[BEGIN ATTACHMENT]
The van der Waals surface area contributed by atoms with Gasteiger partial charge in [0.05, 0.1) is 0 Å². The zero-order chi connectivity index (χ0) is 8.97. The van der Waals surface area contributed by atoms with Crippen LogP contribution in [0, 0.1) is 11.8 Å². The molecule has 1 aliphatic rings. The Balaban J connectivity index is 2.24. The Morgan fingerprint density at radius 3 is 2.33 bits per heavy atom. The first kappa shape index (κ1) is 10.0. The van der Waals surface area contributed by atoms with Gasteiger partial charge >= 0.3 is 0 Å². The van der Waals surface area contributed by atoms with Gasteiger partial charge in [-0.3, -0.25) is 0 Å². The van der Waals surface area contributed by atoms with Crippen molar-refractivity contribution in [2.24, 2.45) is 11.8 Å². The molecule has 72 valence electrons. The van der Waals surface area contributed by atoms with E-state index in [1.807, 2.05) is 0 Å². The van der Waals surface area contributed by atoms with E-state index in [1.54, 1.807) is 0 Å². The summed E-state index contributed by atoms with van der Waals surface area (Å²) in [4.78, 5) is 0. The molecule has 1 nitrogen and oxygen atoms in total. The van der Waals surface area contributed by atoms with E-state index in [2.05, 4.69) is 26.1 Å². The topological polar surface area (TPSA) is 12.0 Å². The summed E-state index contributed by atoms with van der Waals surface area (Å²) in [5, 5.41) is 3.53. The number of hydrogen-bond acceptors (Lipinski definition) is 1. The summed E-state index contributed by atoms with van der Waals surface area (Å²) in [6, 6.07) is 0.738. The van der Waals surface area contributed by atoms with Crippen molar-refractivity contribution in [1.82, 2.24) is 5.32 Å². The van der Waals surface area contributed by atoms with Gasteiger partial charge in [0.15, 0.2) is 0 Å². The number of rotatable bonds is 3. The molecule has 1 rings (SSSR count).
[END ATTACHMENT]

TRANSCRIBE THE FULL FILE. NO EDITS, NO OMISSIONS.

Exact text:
The van der Waals surface area contributed by atoms with Gasteiger partial charge in [0.05, 0.1) is 0 Å². The zero-order chi connectivity index (χ0) is 8.97. The van der Waals surface area contributed by atoms with Crippen LogP contribution in [0, 0.1) is 11.8 Å². The molecule has 1 aliphatic rings. The Balaban J connectivity index is 2.24. The Morgan fingerprint density at radius 3 is 2.33 bits per heavy atom. The first kappa shape index (κ1) is 10.0. The van der Waals surface area contributed by atoms with Gasteiger partial charge >= 0.3 is 0 Å². The van der Waals surface area contributed by atoms with Gasteiger partial charge in [-0.3, -0.25) is 0 Å². The van der Waals surface area contributed by atoms with Crippen molar-refractivity contribution in [2.24, 2.45) is 11.8 Å². The molecule has 72 valence electrons. The van der Waals surface area contributed by atoms with E-state index in [1.807, 2.05) is 0 Å². The van der Waals surface area contributed by atoms with E-state index in [1.54, 1.807) is 0 Å². The summed E-state index contributed by atoms with van der Waals surface area (Å²) in [4.78, 5) is 0. The molecule has 1 nitrogen and oxygen atoms in total. The van der Waals surface area contributed by atoms with E-state index in [2.05, 4.69) is 26.1 Å². The topological polar surface area (TPSA) is 12.0 Å². The summed E-state index contributed by atoms with van der Waals surface area (Å²) in [5, 5.41) is 3.53. The number of hydrogen-bond acceptors (Lipinski definition) is 1. The summed E-state index contributed by atoms with van der Waals surface area (Å²) in [6, 6.07) is 0.738. The van der Waals surface area contributed by atoms with Crippen molar-refractivity contribution in [1.82, 2.24) is 5.32 Å². The van der Waals surface area contributed by atoms with Gasteiger partial charge in [0.15, 0.2) is 0 Å². The number of rotatable bonds is 3. The molecule has 1 rings (SSSR count).